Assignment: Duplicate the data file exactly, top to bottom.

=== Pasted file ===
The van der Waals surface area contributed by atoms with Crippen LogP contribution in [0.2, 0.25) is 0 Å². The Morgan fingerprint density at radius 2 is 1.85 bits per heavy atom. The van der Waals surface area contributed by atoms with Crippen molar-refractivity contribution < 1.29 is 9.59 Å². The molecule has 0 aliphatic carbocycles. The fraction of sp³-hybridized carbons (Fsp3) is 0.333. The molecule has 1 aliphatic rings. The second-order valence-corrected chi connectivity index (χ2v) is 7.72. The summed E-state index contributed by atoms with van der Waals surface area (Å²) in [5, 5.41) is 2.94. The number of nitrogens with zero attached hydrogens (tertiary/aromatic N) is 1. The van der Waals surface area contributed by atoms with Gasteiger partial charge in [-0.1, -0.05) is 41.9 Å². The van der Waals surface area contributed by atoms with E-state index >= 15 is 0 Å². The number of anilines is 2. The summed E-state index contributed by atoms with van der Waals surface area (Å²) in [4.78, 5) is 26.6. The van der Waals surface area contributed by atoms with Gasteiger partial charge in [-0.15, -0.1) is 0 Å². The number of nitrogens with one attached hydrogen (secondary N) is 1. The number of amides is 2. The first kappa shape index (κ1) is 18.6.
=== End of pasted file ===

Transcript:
The van der Waals surface area contributed by atoms with Crippen LogP contribution in [0.2, 0.25) is 0 Å². The Morgan fingerprint density at radius 2 is 1.85 bits per heavy atom. The van der Waals surface area contributed by atoms with Crippen molar-refractivity contribution < 1.29 is 9.59 Å². The molecule has 0 aliphatic carbocycles. The fraction of sp³-hybridized carbons (Fsp3) is 0.333. The molecule has 1 aliphatic rings. The second-order valence-corrected chi connectivity index (χ2v) is 7.72. The summed E-state index contributed by atoms with van der Waals surface area (Å²) in [5, 5.41) is 2.94. The number of nitrogens with zero attached hydrogens (tertiary/aromatic N) is 1. The van der Waals surface area contributed by atoms with Gasteiger partial charge in [-0.1, -0.05) is 41.9 Å². The van der Waals surface area contributed by atoms with E-state index >= 15 is 0 Å². The number of anilines is 2. The summed E-state index contributed by atoms with van der Waals surface area (Å²) in [4.78, 5) is 26.6. The van der Waals surface area contributed by atoms with Gasteiger partial charge in [-0.15, -0.1) is 0 Å². The number of nitrogens with one attached hydrogen (secondary N) is 1. The number of amides is 2. The first kappa shape index (κ1) is 18.6.